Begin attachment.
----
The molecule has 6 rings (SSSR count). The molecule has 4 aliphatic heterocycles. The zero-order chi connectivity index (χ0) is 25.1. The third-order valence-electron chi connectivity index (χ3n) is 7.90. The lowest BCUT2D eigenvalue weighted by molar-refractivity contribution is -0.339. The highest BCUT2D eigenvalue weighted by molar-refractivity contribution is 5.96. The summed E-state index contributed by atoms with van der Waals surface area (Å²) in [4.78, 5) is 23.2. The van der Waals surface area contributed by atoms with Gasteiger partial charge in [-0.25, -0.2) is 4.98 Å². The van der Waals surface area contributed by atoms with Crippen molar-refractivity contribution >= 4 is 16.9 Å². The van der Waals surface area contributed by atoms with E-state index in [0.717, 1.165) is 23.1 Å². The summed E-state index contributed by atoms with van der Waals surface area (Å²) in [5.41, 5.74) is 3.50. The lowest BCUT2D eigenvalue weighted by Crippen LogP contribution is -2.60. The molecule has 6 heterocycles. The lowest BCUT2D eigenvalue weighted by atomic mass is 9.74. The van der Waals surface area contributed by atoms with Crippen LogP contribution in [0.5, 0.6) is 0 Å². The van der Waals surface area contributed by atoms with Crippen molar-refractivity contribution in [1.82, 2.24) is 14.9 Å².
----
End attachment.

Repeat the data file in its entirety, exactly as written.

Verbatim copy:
The molecule has 6 rings (SSSR count). The molecule has 4 aliphatic heterocycles. The zero-order chi connectivity index (χ0) is 25.1. The third-order valence-electron chi connectivity index (χ3n) is 7.90. The lowest BCUT2D eigenvalue weighted by molar-refractivity contribution is -0.339. The highest BCUT2D eigenvalue weighted by molar-refractivity contribution is 5.96. The summed E-state index contributed by atoms with van der Waals surface area (Å²) in [4.78, 5) is 23.2. The van der Waals surface area contributed by atoms with Gasteiger partial charge in [-0.25, -0.2) is 4.98 Å². The van der Waals surface area contributed by atoms with Crippen molar-refractivity contribution >= 4 is 16.9 Å². The van der Waals surface area contributed by atoms with E-state index in [0.717, 1.165) is 23.1 Å². The summed E-state index contributed by atoms with van der Waals surface area (Å²) in [5.41, 5.74) is 3.50. The lowest BCUT2D eigenvalue weighted by Crippen LogP contribution is -2.60. The molecule has 6 heterocycles. The lowest BCUT2D eigenvalue weighted by atomic mass is 9.74. The van der Waals surface area contributed by atoms with Crippen LogP contribution in [0.5, 0.6) is 0 Å². The van der Waals surface area contributed by atoms with Crippen molar-refractivity contribution in [1.82, 2.24) is 14.9 Å².